Photojournalists covering conflict zones can now apply for Reporters Instructed in Saving Colleagues (RISC) training. RISC, which was founded by journalist and author Sebastian Junger, currently has courses scheduled for New York City in April 2012, London in fall 2012 and Beirut in winter 2012/2013. Each three-day workshop focuses on teaching attendees crucial combat medical skills.
Junger was a friend of the late photojournalist Tim Hetherington, with whom he collaborated on the documentary Restrepo. He started RISC after he learned that Hetherington, who was killed by a mortar in Misrata, Libya, last year, could have survived his injuries if someone on the ground with him knew basic lifesaving techniques.
“Combat photographers like Chris Hondros and Tim Hetherington regularly take chances that many writers wouldn’t dream of, and as a result they suffer a disproportionate number of casualties,” Junger says. “RISC is an attempt to train freelancers in battlefield medicine and equip them with combat medical packs so that they can render aid immediately and effectively. The industry has gone far too long without providing any medical training for the people—mostly freelance photographers—who run most of the risks.”
Most conflict-training courses can be costly. However, applicants accepted into RISC courses are only required to pay for their own travel and food expenses. Housing and workshop costs are covered with funds raised by RISC. Many media organizations have donated funding for the first round of workshops, including ABC News, National Geographic, Vanity Fair and Condé Nast, and Getty Images.
The first workshop takes place in New York City April 18 through 20, which is the one-year anniversary of Hetherington’s death. At the time of this writing, all but three of the 24 spots were filled, with eight people on the waiting list. Applicants were chosen based on the amount of time they’ve spent in conflict zones. RISC’s mission is to train experienced conflict reporters, photojournalists and other members of the media who will use the medical skills on future assignments. The workshops do not include hostile environment training, such as preparation for loud noises, surprise attacks or mitigating personal risk.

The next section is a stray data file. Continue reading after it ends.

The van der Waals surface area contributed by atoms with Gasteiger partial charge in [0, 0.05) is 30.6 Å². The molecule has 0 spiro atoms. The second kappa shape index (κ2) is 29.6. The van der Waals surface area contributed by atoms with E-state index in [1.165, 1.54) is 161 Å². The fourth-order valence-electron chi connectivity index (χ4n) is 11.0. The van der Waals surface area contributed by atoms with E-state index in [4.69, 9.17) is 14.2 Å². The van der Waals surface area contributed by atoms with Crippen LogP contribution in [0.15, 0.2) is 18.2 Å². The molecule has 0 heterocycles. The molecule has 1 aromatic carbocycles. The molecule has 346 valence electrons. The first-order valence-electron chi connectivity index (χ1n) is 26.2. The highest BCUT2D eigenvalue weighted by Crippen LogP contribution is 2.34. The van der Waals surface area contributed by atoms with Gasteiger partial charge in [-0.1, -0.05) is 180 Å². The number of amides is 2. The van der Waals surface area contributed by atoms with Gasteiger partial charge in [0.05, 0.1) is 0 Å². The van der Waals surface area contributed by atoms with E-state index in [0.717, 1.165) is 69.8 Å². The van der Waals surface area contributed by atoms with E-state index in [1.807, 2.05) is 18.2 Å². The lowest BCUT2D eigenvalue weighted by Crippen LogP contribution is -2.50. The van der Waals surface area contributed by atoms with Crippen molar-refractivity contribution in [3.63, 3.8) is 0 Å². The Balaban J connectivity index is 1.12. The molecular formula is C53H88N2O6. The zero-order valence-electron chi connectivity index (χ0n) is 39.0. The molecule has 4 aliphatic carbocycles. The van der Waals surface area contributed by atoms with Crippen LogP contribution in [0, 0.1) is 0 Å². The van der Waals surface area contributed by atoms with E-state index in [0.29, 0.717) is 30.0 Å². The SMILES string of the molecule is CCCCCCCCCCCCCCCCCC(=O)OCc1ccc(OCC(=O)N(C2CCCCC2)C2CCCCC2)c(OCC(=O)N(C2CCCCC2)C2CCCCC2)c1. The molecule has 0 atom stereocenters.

Though the dates aren’t set for the London and Beirut workshops, RISC has already received applications for both cities (42 and 15, respectively). Regardless, the organization encourages journalists to continue to apply since it plans on holding courses once a year in all three cities.
Go to risctraining.org to apply for workshops and get more information.
The sister of deceased American journalist Marie Colvin has filed a civil lawsuit in U.S. district court in Washington D.C. against the state of Syria, alleging that Colvin was deliberately targeted for extrajudicial killing by the regime of Syrian President Bashar al-Assad. The 2012 artillery attack on a media center in Homs killed Colvin, 56,... More ›
The candid conversation between Christopher Morris and MaryAnne Golon at the LOOK3 Festival of the Photograph in Charlottesville, Viriginia, highlighted the varied paths Morris’s career has taken, from documenting conflict and politics to shooting fashion, and the struggles photographers face in a changing industry. Morris, a founding member of the VII photo agency and contract... More ›
Photographers and filmmakers may imagine that virtual reality is “the next big thing,” but Jenna Pirog, virtual reality editor for The New York Times Magazine, warns that the technology is best suited to certain types of stories. “I get many pitches for VR films and most of them all sound like really great 2d docs... More ›